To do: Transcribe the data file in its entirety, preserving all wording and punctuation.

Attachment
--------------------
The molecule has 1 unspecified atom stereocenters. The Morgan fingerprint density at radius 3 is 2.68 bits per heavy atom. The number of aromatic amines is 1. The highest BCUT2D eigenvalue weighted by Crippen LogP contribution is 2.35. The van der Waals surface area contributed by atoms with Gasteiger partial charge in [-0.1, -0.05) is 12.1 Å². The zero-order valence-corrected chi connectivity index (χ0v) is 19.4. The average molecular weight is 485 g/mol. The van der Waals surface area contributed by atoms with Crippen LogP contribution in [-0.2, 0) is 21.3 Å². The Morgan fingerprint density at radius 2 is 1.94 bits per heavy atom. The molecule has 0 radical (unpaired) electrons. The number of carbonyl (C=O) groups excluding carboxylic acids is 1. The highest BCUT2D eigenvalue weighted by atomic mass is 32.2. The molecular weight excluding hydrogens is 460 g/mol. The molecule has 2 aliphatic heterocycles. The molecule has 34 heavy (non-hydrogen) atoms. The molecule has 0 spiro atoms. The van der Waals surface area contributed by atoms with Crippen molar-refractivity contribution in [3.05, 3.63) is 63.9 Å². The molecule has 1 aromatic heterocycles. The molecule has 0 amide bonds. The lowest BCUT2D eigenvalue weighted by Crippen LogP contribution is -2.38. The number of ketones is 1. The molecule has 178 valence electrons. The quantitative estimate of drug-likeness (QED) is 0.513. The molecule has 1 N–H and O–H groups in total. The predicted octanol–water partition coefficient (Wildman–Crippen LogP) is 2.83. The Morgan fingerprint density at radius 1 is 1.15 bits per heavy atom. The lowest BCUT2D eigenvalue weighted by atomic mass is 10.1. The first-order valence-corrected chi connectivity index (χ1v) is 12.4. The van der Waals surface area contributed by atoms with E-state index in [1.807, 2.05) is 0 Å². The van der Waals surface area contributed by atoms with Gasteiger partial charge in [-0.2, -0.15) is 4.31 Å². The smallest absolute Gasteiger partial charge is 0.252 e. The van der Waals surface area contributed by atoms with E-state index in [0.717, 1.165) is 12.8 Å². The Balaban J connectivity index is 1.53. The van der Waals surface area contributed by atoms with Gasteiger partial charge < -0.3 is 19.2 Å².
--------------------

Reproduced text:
The molecule has 1 unspecified atom stereocenters. The Morgan fingerprint density at radius 3 is 2.68 bits per heavy atom. The number of aromatic amines is 1. The highest BCUT2D eigenvalue weighted by Crippen LogP contribution is 2.35. The van der Waals surface area contributed by atoms with Gasteiger partial charge in [-0.1, -0.05) is 12.1 Å². The zero-order valence-corrected chi connectivity index (χ0v) is 19.4. The average molecular weight is 485 g/mol. The van der Waals surface area contributed by atoms with Crippen LogP contribution in [-0.2, 0) is 21.3 Å². The Morgan fingerprint density at radius 2 is 1.94 bits per heavy atom. The molecule has 0 radical (unpaired) electrons. The number of carbonyl (C=O) groups excluding carboxylic acids is 1. The highest BCUT2D eigenvalue weighted by atomic mass is 32.2. The molecular weight excluding hydrogens is 460 g/mol. The molecule has 2 aliphatic heterocycles. The molecule has 34 heavy (non-hydrogen) atoms. The molecule has 0 spiro atoms. The van der Waals surface area contributed by atoms with Crippen molar-refractivity contribution in [3.05, 3.63) is 63.9 Å². The molecule has 1 aromatic heterocycles. The molecule has 0 amide bonds. The lowest BCUT2D eigenvalue weighted by Crippen LogP contribution is -2.38. The number of ketones is 1. The molecule has 178 valence electrons. The quantitative estimate of drug-likeness (QED) is 0.513. The molecule has 1 N–H and O–H groups in total. The predicted octanol–water partition coefficient (Wildman–Crippen LogP) is 2.83. The Morgan fingerprint density at radius 1 is 1.15 bits per heavy atom. The lowest BCUT2D eigenvalue weighted by atomic mass is 10.1. The first-order valence-corrected chi connectivity index (χ1v) is 12.4. The van der Waals surface area contributed by atoms with E-state index in [1.807, 2.05) is 0 Å². The van der Waals surface area contributed by atoms with Gasteiger partial charge in [-0.2, -0.15) is 4.31 Å². The smallest absolute Gasteiger partial charge is 0.252 e. The van der Waals surface area contributed by atoms with E-state index in [0.717, 1.165) is 12.8 Å². The Balaban J connectivity index is 1.53. The van der Waals surface area contributed by atoms with Gasteiger partial charge < -0.3 is 19.2 Å².